Mumbai, April 19: Rahul Mankad, the son of late Vinoo Mankad does not blame Australian media for "criticizing" his father, who, in earlier occasions, had warned Bill Brown and then running him out for being out of the crease before the delivery of the ball in Sydney Test, in 1947-48.
"I don't blame Australian media for this. The incident happened there hence they reported it.
Dr. W. G. Grace was the first cricketer to have run a batsman out in this manner. No one says anything about that", Rahul Mankad, speaking exclusively said.
"The term Mankaded is not "popular". It is discussed more as the modern game has changed. Players are willing to use this mode of dismissal more readily these days".
Former India captain Sunil Gavaskar has suggested that the dismissal should be called "Browned" and said that it was the non-striker who was at fault at that time. Gavaskar also blamed media for spoiling the name of India player, who was at no fault in running out the batsman.
"Firstly, Sunil's views are well thought out and clearly articulated on the issue of this mode of dismissal. Moreover, many other greats including Michael Holding, the Chappell brothers and even the greatest of them all, Sir Donald Bradman have all gone on record suggesting that this mode of dismissal is well within the rules of the game".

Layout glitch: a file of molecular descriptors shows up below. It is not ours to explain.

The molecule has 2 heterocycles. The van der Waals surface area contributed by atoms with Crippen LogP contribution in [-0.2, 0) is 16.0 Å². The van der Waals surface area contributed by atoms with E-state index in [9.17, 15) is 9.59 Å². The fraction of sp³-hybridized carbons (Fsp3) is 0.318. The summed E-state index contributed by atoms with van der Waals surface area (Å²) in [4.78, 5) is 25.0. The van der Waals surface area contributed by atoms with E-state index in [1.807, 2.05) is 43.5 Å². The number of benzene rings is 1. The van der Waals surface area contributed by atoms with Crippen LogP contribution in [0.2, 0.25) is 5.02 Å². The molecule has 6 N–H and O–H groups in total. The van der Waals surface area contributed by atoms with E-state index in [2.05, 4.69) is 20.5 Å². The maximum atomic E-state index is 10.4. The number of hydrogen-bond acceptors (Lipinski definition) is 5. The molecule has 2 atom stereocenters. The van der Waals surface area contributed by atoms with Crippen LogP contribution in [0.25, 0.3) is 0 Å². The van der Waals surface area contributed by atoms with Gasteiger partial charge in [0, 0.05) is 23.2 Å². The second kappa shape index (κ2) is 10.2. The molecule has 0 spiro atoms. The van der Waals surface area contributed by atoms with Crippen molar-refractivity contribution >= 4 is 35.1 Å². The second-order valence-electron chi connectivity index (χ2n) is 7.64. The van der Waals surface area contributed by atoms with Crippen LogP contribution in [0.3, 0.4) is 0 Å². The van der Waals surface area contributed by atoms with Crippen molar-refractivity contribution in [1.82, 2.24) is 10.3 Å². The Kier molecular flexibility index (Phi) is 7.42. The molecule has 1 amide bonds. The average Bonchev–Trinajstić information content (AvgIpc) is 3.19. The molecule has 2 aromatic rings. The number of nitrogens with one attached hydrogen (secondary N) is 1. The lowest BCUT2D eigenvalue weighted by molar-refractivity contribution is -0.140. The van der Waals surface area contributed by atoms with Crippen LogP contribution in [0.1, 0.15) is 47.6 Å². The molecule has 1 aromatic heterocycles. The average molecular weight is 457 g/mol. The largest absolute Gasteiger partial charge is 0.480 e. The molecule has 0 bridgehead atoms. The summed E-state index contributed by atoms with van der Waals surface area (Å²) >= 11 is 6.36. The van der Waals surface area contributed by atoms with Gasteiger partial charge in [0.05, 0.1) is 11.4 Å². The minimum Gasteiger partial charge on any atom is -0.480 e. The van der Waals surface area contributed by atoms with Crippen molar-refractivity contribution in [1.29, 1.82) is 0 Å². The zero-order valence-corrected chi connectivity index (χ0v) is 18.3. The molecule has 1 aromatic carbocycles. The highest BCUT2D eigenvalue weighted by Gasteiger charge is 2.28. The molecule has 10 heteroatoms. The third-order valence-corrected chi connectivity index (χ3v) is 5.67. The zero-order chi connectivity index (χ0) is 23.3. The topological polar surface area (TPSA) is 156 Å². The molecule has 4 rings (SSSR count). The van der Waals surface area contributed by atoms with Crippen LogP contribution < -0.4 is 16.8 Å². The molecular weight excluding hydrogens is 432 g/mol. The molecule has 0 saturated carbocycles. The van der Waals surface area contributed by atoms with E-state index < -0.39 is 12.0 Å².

"From my point of view, I feel strongly that it does not deserve the stigma of notoriety of unfair play. It is hypocritical on the one hand to sledge opponents during a game and refuse to walk when one has nicked the ball or appeal vociferously and pressurise umpires then talk about the spirit of the game".
"What my father did or what he felt he had to do to stop Bill Brown from backing up too far after several warnings was well and truly justified. Even Bill Brown himself conceded that and spoke out in support of my father, Rahul Mankad, who played 47 First Class matches, added.
"The sad fact is that my father's achievements sometimes get overshadowed by this incident, particularly in Australia", he signed off.